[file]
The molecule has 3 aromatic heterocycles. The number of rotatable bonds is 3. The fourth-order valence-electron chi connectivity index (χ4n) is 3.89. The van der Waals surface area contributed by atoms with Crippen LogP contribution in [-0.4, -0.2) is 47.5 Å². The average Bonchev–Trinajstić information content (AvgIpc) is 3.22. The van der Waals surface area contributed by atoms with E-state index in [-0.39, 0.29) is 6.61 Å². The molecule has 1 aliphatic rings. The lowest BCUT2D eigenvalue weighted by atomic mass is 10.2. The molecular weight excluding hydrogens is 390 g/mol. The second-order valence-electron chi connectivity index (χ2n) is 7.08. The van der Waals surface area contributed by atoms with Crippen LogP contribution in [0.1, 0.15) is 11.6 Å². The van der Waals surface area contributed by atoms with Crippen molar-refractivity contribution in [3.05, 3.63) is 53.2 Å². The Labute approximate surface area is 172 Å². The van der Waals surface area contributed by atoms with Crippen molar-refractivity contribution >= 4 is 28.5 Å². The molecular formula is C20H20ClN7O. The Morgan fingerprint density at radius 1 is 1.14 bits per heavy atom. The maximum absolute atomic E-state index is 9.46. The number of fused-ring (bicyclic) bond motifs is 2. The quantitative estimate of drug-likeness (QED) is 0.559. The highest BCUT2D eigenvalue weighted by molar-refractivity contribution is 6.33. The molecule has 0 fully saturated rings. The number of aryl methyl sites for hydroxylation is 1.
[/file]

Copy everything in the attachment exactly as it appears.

The molecule has 3 aromatic heterocycles. The number of rotatable bonds is 3. The fourth-order valence-electron chi connectivity index (χ4n) is 3.89. The van der Waals surface area contributed by atoms with Crippen LogP contribution in [-0.4, -0.2) is 47.5 Å². The average Bonchev–Trinajstić information content (AvgIpc) is 3.22. The van der Waals surface area contributed by atoms with E-state index in [-0.39, 0.29) is 6.61 Å². The molecule has 1 aliphatic rings. The lowest BCUT2D eigenvalue weighted by atomic mass is 10.2. The molecular weight excluding hydrogens is 390 g/mol. The second-order valence-electron chi connectivity index (χ2n) is 7.08. The van der Waals surface area contributed by atoms with Crippen LogP contribution in [0.1, 0.15) is 11.6 Å². The van der Waals surface area contributed by atoms with Crippen molar-refractivity contribution in [3.05, 3.63) is 53.2 Å². The Labute approximate surface area is 172 Å². The van der Waals surface area contributed by atoms with Crippen molar-refractivity contribution >= 4 is 28.5 Å². The molecular formula is C20H20ClN7O. The Morgan fingerprint density at radius 1 is 1.14 bits per heavy atom. The maximum absolute atomic E-state index is 9.46. The number of fused-ring (bicyclic) bond motifs is 2. The quantitative estimate of drug-likeness (QED) is 0.559. The highest BCUT2D eigenvalue weighted by molar-refractivity contribution is 6.33. The molecule has 0 fully saturated rings. The number of aryl methyl sites for hydroxylation is 1.